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Winds of Change: A comparative approach to the governance of offshore wind developments (BOCQUILLON_PPL23CDCC)


   Faculty of Arts and Humanities

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  Dr Pierre Bocquillon, Dr J Fairbrass  No more applications being accepted  Competition Funded PhD Project (European/UK Students Only)

About the Project

Background   

Offshore wind is an increasingly mature technology that has a central role to play in the energy transition in the critical decade for climate change. Offshore wind technologies have developed rapidly – including in the UK – as they offer large volumes of renewable electricity at competitive prices while being less subject to local opposition. Yet, they also require large infrastructure developments, conducive policy and regulatory environments, and have often been contested on environmental, economic, or aesthetic grounds. The project will investigate the governance issues associated with offshore wind (e.g. infrastructure siting, regulation, public participation) to better understand and navigate them. How have these challenges been addressed in different political and regulatory contexts? What lessons can be drawn for future developments?  

Research methodology   

The research will be comparative, including a case study of the East of England – a major area for offshore wind in the UK – and in-depth analysis of other experiences from across the world, depending on your geographical interests and language skills. For that purpose, you will (a) collate and analyse (quantitatively and/or qualitatively) a new comparative database of issues and stakeholder positions based on documentary analysis (including policy, business and media sources) and (b) undertake in-depth interviews with national and local stakeholders (energy companies, planning authorities, NGOs), elected representatives and citizens.   

Training   

This PhD provides you with the opportunity to develop your skills in the collection of original social science data, documentary analysis and interviewing, scientific writing, and communicating research insights to academic and policy audiences. You will receive relevant research training through UEA DTPs and advanced training at specialised methods schools (e.g. Essex). You will be associated with the world leading Tyndall Centre for Climate Change Research and the interdisciplinary Centre for Competition Policy, which has an extensive track record of research and engagement on energy policy and regulation.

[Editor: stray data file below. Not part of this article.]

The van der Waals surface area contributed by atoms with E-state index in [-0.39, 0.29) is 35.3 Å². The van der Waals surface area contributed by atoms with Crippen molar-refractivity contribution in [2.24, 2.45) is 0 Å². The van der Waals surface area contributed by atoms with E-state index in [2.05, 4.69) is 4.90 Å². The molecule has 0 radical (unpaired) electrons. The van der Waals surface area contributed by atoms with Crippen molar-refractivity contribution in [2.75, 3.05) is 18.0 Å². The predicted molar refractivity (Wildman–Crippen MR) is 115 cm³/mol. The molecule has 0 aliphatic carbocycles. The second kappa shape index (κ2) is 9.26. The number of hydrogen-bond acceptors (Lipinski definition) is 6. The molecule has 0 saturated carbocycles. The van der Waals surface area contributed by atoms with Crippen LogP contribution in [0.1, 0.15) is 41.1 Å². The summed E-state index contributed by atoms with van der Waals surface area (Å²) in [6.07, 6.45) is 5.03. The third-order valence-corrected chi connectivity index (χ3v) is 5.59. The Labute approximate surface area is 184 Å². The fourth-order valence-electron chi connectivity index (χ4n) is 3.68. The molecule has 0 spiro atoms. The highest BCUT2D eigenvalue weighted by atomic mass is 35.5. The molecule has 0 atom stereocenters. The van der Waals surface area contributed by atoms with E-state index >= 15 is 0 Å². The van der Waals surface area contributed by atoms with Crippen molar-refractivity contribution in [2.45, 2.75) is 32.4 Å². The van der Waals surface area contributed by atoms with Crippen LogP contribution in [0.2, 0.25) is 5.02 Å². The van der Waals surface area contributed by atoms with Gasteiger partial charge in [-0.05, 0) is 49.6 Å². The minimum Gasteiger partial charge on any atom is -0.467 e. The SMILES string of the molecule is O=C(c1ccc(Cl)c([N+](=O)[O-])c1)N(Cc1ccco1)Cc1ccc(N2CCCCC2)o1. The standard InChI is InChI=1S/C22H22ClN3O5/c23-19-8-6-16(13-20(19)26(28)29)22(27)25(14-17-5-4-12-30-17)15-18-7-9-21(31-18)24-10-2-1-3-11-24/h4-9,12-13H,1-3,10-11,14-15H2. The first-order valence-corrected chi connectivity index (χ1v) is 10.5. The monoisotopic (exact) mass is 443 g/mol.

Person specification  

You will have a demonstrable interest in energy and climate politics and policy-making; a degree in Politics, Business, Geography, Sociology or equivalent subjects; experience in independent qualitative/quantitative empirical research (e.g. through completion of a dissertation); and would like to join a dynamic interdisciplinary team.  

This project has been shortlisted for funding by the Critical Decade for Climate Change programme. For more information about the programme and details of how to apply, please visit https://www.uea.ac.uk/climate/show-and-tell/leverhulme-doctoral-scholars-applicant-information.  

For more information on the supervisor for this project, please visit the UEA website www.uea.ac.uk 

The start date for this project is 1st October 2023.


Funding Notes

This project has been shortlisted for funding by the Critical Decade for Climate Change programme, which will award PhD studentship funding from the Leverhulme Trust and UEA’s Faculties of Social Sciences and Science.
Successful candidates will be awarded a PhD studentship that pays tuition fees, a stipend (£17,668 p.a. for 2022/23), and funding to support research costs. Studentship funding is only available to applicants eligible for ‘Home’ fees status, including UK nationals and most EU nationals with ‘settled’ or ‘pre-settled’ status.
Further details of the Critical Decade programme can be found at: https://www.uea.ac.uk/climate/show-and-tell/leverhulme-doctoral-scholars-applicant-information.

References


Bocquillon, P., & Maltby, T. (2020). EU energy policy integration as embedded intergovernmentalism: the case of Energy Union governance. Journal of European Integration, 42(1), 39-57. 
Bocquillon, P., & Evrard, A. (2016). Catching up with or getting ahead of Europe? French renewable energy policies and Europeanization dynamics. Politique Européenne, 52(2), 32-56. 
Fairbrass, J. M., & Vasilakos, N. (Eds.). (2021). Emerging Governance of a Green Economy: Cases of European Implementation. Cambridge University Press. 
Herranz Surrallés, A, Solorio, I., and Fairbrass, J. (2020). Special Issue, Guest Editors. ‘Authority and Contestation in the EU Energy Transition’. Journal of European Integration. 42:1, 1-17. 
Solorio, I. and Fairbrass, J. (2017) ‘The UK and EU renewable energy policy: the relentless British policy-shaper’ in I. Solorio and H. Jorgens (eds), A Guide to EU Renewable Energy Policy. Comparing Europeanization and Domestic Policy Change in EU Member States. Edward Elgar: Cheltenham. 
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